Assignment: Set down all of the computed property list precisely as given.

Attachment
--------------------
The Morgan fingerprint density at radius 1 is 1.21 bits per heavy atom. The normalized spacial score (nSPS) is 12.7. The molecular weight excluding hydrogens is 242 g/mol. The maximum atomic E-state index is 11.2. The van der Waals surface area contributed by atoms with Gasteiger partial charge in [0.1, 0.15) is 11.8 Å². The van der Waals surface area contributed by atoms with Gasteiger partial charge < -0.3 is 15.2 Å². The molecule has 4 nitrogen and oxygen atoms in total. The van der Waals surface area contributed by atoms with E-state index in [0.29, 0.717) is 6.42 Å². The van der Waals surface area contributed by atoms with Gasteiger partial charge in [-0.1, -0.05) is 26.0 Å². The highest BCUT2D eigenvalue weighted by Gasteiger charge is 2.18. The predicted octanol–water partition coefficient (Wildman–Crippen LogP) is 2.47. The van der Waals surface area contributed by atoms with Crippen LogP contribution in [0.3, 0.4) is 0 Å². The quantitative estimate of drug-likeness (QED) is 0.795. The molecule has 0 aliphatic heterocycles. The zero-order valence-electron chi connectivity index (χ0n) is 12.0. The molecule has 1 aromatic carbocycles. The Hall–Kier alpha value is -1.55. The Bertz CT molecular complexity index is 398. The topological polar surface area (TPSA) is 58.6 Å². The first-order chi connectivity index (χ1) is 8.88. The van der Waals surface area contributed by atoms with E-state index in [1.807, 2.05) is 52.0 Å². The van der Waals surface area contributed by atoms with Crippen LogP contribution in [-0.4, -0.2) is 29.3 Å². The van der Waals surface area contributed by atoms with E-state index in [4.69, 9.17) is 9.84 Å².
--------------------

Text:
The Morgan fingerprint density at radius 1 is 1.21 bits per heavy atom. The normalized spacial score (nSPS) is 12.7. The molecular weight excluding hydrogens is 242 g/mol. The maximum atomic E-state index is 11.2. The van der Waals surface area contributed by atoms with Gasteiger partial charge in [0.1, 0.15) is 11.8 Å². The van der Waals surface area contributed by atoms with Gasteiger partial charge < -0.3 is 15.2 Å². The molecule has 4 nitrogen and oxygen atoms in total. The van der Waals surface area contributed by atoms with E-state index in [0.29, 0.717) is 6.42 Å². The van der Waals surface area contributed by atoms with Gasteiger partial charge in [-0.1, -0.05) is 26.0 Å². The highest BCUT2D eigenvalue weighted by Gasteiger charge is 2.18. The predicted octanol–water partition coefficient (Wildman–Crippen LogP) is 2.47. The van der Waals surface area contributed by atoms with Crippen LogP contribution in [0.3, 0.4) is 0 Å². The quantitative estimate of drug-likeness (QED) is 0.795. The molecule has 0 aliphatic heterocycles. The zero-order valence-electron chi connectivity index (χ0n) is 12.0. The molecule has 1 aromatic carbocycles. The Hall–Kier alpha value is -1.55. The Bertz CT molecular complexity index is 398. The topological polar surface area (TPSA) is 58.6 Å². The first-order chi connectivity index (χ1) is 8.88. The van der Waals surface area contributed by atoms with E-state index in [1.807, 2.05) is 52.0 Å². The van der Waals surface area contributed by atoms with Crippen LogP contribution in [-0.4, -0.2) is 29.3 Å². The van der Waals surface area contributed by atoms with E-state index in [4.69, 9.17) is 9.84 Å².